Another major issue concerning the validity of personal laws is their discrimination on the grounds of religion, which is certainly prohibited under Article 14 of the Constitution. The demand for a Uniform Civil Code rises due to the discrimination in the laws of the country through which one Act is deemed unconstitutional and violative of human dignity for a particular section of women. At the same time, the same is declared as constitutional for another section as allowed by their personal law. Similar inconsistencies were noted in the case of the State of Bombay v. NarasuAppa Mali where the question was with regards to the determination of Constitutional validity of the Bombay (Prevention of Hindu Bigamous Marriages) Act, 1946. This Act was held violative of Article 14 and 15 on the grounds that the Hindus were wholly prevented from the practice of bigamy.
In contrast, the Muslims were granted liberty to contract more than one marriage under the Sharia Law. Therefore this particular law was construed as discrimination on the grounds of religion. These controversies arose mainly due to the absence of a common civil code. However, in the eyes M.C Chagla, these acts weren’t a violation of any fundamental right, and he stressed on the different historical, cultural outlook of the Hindus and Muslims, which justified the difference in their religious practices as well. He prohibited people from looking at the Act through the lens of religious discrimination.
In a Uniform Civil Code, which is the cherished constitutional goal, if we have a single ground of divorce viz. that the marriage has broken down irretrievably, the scope of any controversy is ruled out. Time and again, the Law Commission of India and the Supreme Court have made various recommendations to the Parliament with a proposition to make an irretrievable break down of marriage as a separate ground for divorce. In 2008 the Law Commission of India recommended that “It is, therefore, suggested that immediate action be taken to introduce an amendment in the Hindu Marriage Act, 1955 and the Special Marriage Act, 1954 for the inclusion of “irretrievable breakdown of marriage” as another ground for grant of divorce.” In almost all the cases portraying a conflict between various personal laws, women have been held as the victims of torture in the garb of religious immunity. This has been due to loopholes present in the respective personal laws which widen the gap of inequality between men and women in matters of divorce, marriage, and succession.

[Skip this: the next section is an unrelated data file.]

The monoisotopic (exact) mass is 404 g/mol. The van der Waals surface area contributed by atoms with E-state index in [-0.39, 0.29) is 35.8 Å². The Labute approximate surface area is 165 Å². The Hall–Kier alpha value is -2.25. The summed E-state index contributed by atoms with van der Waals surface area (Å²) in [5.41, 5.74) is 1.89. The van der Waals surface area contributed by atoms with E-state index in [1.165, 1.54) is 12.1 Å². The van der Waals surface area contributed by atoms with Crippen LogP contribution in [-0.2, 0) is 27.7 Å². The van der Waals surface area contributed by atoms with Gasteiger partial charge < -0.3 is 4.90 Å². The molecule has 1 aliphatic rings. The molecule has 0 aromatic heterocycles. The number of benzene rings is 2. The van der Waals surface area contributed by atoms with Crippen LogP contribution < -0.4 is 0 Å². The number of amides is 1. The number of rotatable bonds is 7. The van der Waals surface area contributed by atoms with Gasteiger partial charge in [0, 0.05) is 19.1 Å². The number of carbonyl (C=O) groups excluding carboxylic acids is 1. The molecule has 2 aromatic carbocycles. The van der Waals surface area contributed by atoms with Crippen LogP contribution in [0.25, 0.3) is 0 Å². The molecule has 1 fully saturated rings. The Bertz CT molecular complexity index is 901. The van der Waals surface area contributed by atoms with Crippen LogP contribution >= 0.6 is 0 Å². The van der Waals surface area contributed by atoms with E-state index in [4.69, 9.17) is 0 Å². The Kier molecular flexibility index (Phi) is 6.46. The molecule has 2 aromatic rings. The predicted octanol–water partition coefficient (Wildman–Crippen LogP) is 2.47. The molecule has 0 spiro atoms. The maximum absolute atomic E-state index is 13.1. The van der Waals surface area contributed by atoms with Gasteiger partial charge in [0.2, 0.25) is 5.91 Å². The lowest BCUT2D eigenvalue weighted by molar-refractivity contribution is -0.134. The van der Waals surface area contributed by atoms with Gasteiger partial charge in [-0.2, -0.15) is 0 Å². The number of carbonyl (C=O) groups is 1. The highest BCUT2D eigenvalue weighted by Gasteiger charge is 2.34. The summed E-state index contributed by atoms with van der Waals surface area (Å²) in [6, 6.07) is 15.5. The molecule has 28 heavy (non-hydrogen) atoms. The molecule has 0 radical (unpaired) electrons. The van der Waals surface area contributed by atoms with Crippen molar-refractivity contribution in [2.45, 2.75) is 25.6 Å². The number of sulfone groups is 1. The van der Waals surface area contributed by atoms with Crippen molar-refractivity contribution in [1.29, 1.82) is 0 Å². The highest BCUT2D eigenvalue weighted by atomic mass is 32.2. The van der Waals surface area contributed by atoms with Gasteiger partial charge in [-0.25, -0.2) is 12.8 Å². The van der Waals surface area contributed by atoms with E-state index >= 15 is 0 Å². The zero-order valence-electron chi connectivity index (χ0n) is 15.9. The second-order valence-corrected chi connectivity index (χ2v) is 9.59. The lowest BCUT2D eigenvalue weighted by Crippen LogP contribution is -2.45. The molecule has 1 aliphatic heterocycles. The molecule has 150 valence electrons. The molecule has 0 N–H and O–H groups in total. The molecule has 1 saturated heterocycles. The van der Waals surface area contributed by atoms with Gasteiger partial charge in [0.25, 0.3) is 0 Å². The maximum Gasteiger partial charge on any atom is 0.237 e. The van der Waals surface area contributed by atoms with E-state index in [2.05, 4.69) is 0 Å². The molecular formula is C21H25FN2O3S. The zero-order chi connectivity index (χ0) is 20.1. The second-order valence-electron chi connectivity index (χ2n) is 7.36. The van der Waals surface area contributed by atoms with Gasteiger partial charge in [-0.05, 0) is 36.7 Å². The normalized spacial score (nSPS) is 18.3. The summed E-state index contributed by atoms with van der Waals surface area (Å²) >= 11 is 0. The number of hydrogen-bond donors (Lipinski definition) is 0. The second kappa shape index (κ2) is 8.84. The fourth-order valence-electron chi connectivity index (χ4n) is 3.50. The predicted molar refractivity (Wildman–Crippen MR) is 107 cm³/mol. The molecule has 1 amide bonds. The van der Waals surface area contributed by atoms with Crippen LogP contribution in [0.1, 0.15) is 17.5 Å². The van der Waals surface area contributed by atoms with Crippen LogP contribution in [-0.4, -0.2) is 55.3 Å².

The Supreme Court ruling in the case of Seema v. Ashwani Kumar could be verified as its first step towards a uniform civil code. In this case, the Supreme Court emphasised on the compulsory registration of all the marriages irrespective of the religion of the parties to a marriage. Christian women have been troubled for a long time due to their law provisions on adultery as it acts as a valid provision the males seeking divorce from their female counterparts. On the contrary, women had to establish an additional charge like desertion or cruelty under the Indian Divorce Act 1869. But a major development for them was made in the year 1997 when cruelty, physical and mental torture was held as valid grounds for divorce.
One of the major enigmas surrounding the implementation of Uniform Civil Code throughout the territory of India and has invasioned the sentiments of people as well is its explanation as provided in Article 44. The provision has been framed with great caution as it calls upon the state to “endeavor” to secure such a code.This provision clearly doesn’t depict an urgent and a time bound situation which demands immediate attention. Raging controversies demanding for UCC have been subsided due to the pressure of various religious communities, but it must be understood that for the promotion of national unity and integrity, a unified code is essential.The code would act as an umbrella imersifying all streams of religion under one head. Only then would the true spirit of securalism emerge in our nation where a unified code of all family laws would grow and develop together.
 Paras Diwan The Uniform Civil Code: A Projection of Equality” in Mohammad Imam supra note 69 at 420.
Virendra Kumar, “Towards a Uniform Civil Code: Judicial Vicissitudes [from Sarla Mudgal (1995) to Lily Thomas (2000)]” 42 JILI 315 (2000)
V.N. Shukla, The Constitution of India, 308 (2001)
F. Agnes, “Hindu Men Monogamy and Uniform Civil Code” XXX (50) Economic and Political Weekly 32 (1995); B. Karat, “Uniformity v. Equality” Frontline 17 Nov, 1995.
AIR 1985 SC 945
AIR 1952 Bom 84.
 Paras Diwan and Peeyushi Diwan, Law of Marriage and Divorce, 47 (1997)
 217th Indian Law Commission Report was forwarded on 30 March 2009.